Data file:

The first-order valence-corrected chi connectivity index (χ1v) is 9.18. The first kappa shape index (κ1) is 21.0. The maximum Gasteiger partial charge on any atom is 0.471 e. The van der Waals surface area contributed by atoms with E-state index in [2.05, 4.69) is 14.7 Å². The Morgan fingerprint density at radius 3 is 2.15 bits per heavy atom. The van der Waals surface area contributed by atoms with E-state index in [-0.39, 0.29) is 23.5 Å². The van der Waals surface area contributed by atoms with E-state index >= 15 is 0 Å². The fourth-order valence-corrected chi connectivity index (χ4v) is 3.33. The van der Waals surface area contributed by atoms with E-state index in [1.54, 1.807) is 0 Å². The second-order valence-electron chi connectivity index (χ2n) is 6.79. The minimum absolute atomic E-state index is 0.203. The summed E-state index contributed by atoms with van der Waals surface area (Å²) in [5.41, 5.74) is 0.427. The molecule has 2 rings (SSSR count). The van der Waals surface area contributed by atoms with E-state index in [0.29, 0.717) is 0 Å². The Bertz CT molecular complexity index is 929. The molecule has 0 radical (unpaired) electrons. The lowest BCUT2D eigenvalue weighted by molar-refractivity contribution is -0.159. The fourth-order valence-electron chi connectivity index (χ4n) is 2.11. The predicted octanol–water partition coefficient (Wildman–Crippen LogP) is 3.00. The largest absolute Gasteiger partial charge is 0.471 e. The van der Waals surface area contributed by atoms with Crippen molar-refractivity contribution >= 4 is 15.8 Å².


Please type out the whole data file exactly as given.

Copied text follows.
The first-order valence-corrected chi connectivity index (χ1v) is 9.18. The first kappa shape index (κ1) is 21.0. The maximum Gasteiger partial charge on any atom is 0.471 e. The van der Waals surface area contributed by atoms with E-state index in [2.05, 4.69) is 14.7 Å². The Morgan fingerprint density at radius 3 is 2.15 bits per heavy atom. The van der Waals surface area contributed by atoms with E-state index in [-0.39, 0.29) is 23.5 Å². The van der Waals surface area contributed by atoms with E-state index >= 15 is 0 Å². The fourth-order valence-corrected chi connectivity index (χ4v) is 3.33. The van der Waals surface area contributed by atoms with E-state index in [1.54, 1.807) is 0 Å². The second-order valence-electron chi connectivity index (χ2n) is 6.79. The minimum absolute atomic E-state index is 0.203. The summed E-state index contributed by atoms with van der Waals surface area (Å²) in [5.41, 5.74) is 0.427. The molecule has 2 rings (SSSR count). The van der Waals surface area contributed by atoms with E-state index in [0.29, 0.717) is 0 Å². The Bertz CT molecular complexity index is 929. The molecule has 0 radical (unpaired) electrons. The lowest BCUT2D eigenvalue weighted by molar-refractivity contribution is -0.159. The fourth-order valence-electron chi connectivity index (χ4n) is 2.11. The predicted octanol–water partition coefficient (Wildman–Crippen LogP) is 3.00. The largest absolute Gasteiger partial charge is 0.471 e. The van der Waals surface area contributed by atoms with Crippen molar-refractivity contribution >= 4 is 15.8 Å².